Hiring managers from the power and automated train control divisions met the 30-year-old at the stairwell and ushered him to a job fair designed to attract military personnel to work at the transit authority.
“Not many people get my field,” said Hunter, of Clinton. “I never thought doing backup power generation mattered or had that much relevance outside of the military world until now.”
Hunter was one of about 550 people who attended the event. Metro is seeking to fill more than 200 positions, including bus operators, rail mechanics, escalator repair technicians and administrators. The event marked the second time Metro has held a recruitment fair designed to target those with military backgrounds.
“It’s good business for us to hire folks in the military or with military experience because they are used to not working the traditional eight hours during the day, five days a week,” said Metro General Manager Richard Sarles. “They’re used to working odd shifts. They have discipline, pay attention to details, follow the rules, know how to also think on their feet and operate safely.
“Those skills translate to what we’re looking for at Metro.”
This year, Metro attracted twice as many attendees. Organizers said they think the higher turnout was in part a reflection of the economy, given that unemployment in the D.C. region has risen compared with its level last year, according to the U.S. Bureau of Labor Statistics. Plus, they said, the event was better publicized this year through social media outlets, networking groups and employees.
Hunter said he heard about the recruitment fair through a friend who works as an automated train control technician for Metro. He told me: “ ‘You can’t be making that much working behind the counter selling auto parts.’ He was right,” Hunter said.
Pay ranges from about $48,000 for a beginning Metro Transit Police officer to $98,000 for a top-level bus engineer.
After 30 minutes of chatting with managers about his experience, Hunter, who served four years in the Marines, was scheduled to return for more testing.
“I see myself back on the grinder, getting greased down and dirty,” he said. “I like to know equipment I worked on is up and running and on the ready.”
Some of the job applicants were fresh out of the military and unemployed. Others expected to retire soon. Many had served at one time and were looking for new jobs.
R. Lynn Myers, 40, flew in from Fairburn, Ga., after hearing about the job fair Friday from a friend who works for Metro. She retires from the Army on Jan. 1 and wants a job in operations or administration.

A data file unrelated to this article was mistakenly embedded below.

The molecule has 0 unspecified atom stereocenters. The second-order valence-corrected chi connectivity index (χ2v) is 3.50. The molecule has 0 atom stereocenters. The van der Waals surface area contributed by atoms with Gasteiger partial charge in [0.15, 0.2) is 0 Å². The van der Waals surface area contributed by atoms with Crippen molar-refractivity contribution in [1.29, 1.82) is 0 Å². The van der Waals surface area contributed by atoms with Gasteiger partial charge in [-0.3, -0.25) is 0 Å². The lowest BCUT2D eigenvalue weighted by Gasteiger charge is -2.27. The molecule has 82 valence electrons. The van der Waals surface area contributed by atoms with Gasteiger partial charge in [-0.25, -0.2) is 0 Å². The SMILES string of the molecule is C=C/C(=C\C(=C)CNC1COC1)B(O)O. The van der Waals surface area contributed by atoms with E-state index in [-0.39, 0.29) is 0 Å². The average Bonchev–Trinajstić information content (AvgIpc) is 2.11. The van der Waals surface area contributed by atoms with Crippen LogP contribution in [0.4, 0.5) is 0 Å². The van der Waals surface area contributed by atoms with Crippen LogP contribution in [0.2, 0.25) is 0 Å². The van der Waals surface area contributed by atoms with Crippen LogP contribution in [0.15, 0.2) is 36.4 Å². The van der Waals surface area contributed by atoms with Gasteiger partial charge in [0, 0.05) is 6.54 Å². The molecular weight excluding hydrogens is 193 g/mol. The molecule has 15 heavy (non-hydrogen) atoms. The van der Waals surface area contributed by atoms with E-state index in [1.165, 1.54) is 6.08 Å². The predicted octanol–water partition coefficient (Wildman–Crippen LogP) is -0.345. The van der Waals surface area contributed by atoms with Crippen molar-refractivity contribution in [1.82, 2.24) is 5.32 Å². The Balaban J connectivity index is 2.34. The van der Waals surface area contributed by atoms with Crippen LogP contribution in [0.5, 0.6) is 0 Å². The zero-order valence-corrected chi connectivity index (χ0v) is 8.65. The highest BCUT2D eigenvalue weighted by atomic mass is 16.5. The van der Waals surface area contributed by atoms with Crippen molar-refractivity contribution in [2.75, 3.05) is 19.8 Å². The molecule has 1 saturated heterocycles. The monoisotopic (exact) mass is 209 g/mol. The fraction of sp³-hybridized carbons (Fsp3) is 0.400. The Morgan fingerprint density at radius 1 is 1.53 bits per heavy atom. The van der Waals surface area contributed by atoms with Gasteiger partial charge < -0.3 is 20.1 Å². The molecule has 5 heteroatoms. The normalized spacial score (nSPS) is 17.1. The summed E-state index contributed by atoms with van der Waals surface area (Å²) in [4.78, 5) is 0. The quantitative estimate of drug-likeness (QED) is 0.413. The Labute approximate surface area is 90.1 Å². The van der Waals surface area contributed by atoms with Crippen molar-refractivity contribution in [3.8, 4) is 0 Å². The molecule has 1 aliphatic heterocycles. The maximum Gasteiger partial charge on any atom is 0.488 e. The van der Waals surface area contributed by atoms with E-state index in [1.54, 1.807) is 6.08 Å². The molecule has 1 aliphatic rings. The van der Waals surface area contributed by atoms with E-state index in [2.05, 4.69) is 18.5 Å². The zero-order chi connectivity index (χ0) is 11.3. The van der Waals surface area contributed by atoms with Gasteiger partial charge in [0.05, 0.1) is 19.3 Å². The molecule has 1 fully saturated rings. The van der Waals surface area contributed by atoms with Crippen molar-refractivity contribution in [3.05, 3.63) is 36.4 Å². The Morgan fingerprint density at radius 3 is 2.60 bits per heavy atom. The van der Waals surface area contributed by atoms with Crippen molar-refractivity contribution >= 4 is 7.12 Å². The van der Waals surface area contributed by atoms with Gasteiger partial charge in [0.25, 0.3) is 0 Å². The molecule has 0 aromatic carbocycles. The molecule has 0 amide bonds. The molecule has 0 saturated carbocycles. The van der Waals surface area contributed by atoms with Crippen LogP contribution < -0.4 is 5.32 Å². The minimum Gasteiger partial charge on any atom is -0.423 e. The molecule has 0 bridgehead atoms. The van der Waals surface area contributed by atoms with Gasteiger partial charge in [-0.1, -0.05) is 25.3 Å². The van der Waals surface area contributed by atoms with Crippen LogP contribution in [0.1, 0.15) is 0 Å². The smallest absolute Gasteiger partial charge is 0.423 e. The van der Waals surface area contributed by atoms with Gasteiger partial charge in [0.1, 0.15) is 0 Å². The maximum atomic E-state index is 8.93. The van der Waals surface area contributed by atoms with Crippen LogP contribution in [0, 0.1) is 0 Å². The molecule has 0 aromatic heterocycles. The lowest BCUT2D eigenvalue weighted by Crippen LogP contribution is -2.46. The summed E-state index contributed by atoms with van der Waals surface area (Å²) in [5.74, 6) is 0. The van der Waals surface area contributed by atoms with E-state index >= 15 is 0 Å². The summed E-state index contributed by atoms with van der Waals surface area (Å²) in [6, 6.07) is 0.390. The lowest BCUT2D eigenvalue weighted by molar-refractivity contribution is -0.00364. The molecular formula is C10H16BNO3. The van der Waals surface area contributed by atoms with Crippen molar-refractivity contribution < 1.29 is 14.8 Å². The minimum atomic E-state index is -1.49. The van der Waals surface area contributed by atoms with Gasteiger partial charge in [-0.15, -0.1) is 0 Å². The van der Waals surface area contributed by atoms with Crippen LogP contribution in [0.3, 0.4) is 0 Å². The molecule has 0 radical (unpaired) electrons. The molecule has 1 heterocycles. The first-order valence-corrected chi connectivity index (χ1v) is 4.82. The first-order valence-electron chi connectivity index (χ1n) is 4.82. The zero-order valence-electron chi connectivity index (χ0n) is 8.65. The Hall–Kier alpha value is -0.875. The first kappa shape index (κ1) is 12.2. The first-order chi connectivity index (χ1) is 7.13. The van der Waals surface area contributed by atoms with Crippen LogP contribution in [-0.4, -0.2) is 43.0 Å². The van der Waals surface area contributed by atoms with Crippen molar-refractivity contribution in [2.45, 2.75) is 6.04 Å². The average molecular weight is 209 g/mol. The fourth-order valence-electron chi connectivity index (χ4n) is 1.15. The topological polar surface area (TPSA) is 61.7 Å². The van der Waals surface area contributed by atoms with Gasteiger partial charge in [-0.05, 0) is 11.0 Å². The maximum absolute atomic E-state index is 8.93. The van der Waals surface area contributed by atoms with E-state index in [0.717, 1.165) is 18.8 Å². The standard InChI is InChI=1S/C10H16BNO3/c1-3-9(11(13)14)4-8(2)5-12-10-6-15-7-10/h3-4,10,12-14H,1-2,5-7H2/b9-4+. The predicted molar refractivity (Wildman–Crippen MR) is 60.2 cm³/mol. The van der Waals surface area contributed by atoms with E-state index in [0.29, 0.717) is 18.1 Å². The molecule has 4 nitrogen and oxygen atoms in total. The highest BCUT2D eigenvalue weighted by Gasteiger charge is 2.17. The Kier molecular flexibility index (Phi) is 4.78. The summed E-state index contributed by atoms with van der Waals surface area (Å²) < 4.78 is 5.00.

“It’s great this is for military only before you have to go out and compete with corporate America,” she said.
John Thomas, 34, took off a day from his job as an assistant manager at a drugstore in Silver Spring to visit the job fair. As a specialist in the U.S. Army National Guard for 16 years, he was hoping his experience working on — and driving — Humvees and other heavy military vehicles would land him a job at Metro.
“I need something more stable than retail,” he said as he waited dressed in a dark, pinstripe suit. “The benefits and the pay got me to come here.”
The problem for Metro is that officials say there often aren’t enough qualified applicants. Metro typically puts 500 applicants through its bus operator training classes, but only 40 to 50 usually make it through the commercial driver’s license test, background checks, drug tests and other screenings, top-level managers said.
Metro officials said it’s even more difficult to fill skilled positions that require more training and prior experience. The automated train control and power division of Metro, for example, needs 24 technicians in its department of more than 200.
“Schools don’t teach high voltage, and that’s what we need our employees to know,” said Eric Pryor, a manager in Metro’s power division. “Finding people is a challenge.”
Metro needs to fill more positions as it pushes forward with a $5 billion capital improvement plan to rebuild the deteriorating rail system. Watchdogs have expressed concern that employees are working too many long shifts and too much overtime because of vacancies and vacations.
Jason Browner, an aerospace engineer in the Air Force Reserve at Dover, came looking for a full-time job as an escalator repair technician after his uncle, who is a mechanic for Metro, told him about the hiring event.
Browner, dressed in his Air Force uniform, spent years working on C-5 aircraft, which he said gives him skills to do mechanical and hydraulic work on Metro’s escalators and elevators. Plus, he was attracted by the salary and benefits, hearing he could possibly make $80,000 a year.
“My job skills in the military can be used in a position here,” he said. He has applied for 40 jobs in the past four months.
“Hopefully this one works out,” he said.